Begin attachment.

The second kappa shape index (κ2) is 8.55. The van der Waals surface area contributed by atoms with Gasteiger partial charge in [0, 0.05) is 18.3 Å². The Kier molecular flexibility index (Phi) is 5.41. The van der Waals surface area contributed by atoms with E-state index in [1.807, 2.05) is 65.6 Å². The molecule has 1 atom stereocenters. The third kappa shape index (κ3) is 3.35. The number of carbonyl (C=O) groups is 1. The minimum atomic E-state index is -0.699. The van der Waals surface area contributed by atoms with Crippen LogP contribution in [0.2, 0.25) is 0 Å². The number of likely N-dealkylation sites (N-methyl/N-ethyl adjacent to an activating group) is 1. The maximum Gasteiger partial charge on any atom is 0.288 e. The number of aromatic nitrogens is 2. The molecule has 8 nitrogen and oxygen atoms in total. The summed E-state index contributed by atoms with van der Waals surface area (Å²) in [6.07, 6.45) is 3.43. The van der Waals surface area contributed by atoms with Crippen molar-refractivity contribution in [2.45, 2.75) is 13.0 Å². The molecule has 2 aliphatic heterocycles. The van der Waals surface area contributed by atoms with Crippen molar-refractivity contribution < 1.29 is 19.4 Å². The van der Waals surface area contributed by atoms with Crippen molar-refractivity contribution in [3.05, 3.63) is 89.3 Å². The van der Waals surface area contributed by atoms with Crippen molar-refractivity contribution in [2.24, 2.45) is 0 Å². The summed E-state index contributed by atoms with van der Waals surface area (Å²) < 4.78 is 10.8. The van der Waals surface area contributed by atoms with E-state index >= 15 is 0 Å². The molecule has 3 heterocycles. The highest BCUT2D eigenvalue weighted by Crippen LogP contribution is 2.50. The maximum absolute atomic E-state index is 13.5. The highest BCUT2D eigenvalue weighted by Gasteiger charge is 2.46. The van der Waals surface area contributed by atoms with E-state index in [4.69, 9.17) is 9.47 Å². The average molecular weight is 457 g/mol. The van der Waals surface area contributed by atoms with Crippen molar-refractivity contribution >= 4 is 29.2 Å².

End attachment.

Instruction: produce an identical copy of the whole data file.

The second kappa shape index (κ2) is 8.55. The van der Waals surface area contributed by atoms with Gasteiger partial charge in [0, 0.05) is 18.3 Å². The Kier molecular flexibility index (Phi) is 5.41. The van der Waals surface area contributed by atoms with E-state index in [1.807, 2.05) is 65.6 Å². The molecule has 1 atom stereocenters. The third kappa shape index (κ3) is 3.35. The number of carbonyl (C=O) groups is 1. The minimum atomic E-state index is -0.699. The van der Waals surface area contributed by atoms with Crippen LogP contribution in [0.2, 0.25) is 0 Å². The number of likely N-dealkylation sites (N-methyl/N-ethyl adjacent to an activating group) is 1. The maximum Gasteiger partial charge on any atom is 0.288 e. The number of aromatic nitrogens is 2. The molecule has 8 nitrogen and oxygen atoms in total. The summed E-state index contributed by atoms with van der Waals surface area (Å²) in [6.07, 6.45) is 3.43. The van der Waals surface area contributed by atoms with Crippen molar-refractivity contribution in [2.45, 2.75) is 13.0 Å². The molecule has 2 aliphatic heterocycles. The van der Waals surface area contributed by atoms with Crippen molar-refractivity contribution < 1.29 is 19.4 Å². The van der Waals surface area contributed by atoms with Crippen molar-refractivity contribution in [3.05, 3.63) is 89.3 Å². The van der Waals surface area contributed by atoms with Crippen molar-refractivity contribution in [2.24, 2.45) is 0 Å². The summed E-state index contributed by atoms with van der Waals surface area (Å²) < 4.78 is 10.8. The van der Waals surface area contributed by atoms with E-state index >= 15 is 0 Å². The molecule has 3 heterocycles. The highest BCUT2D eigenvalue weighted by Crippen LogP contribution is 2.50. The maximum absolute atomic E-state index is 13.5. The highest BCUT2D eigenvalue weighted by Gasteiger charge is 2.46. The van der Waals surface area contributed by atoms with E-state index in [4.69, 9.17) is 9.47 Å². The average molecular weight is 457 g/mol. The van der Waals surface area contributed by atoms with Crippen molar-refractivity contribution >= 4 is 29.2 Å².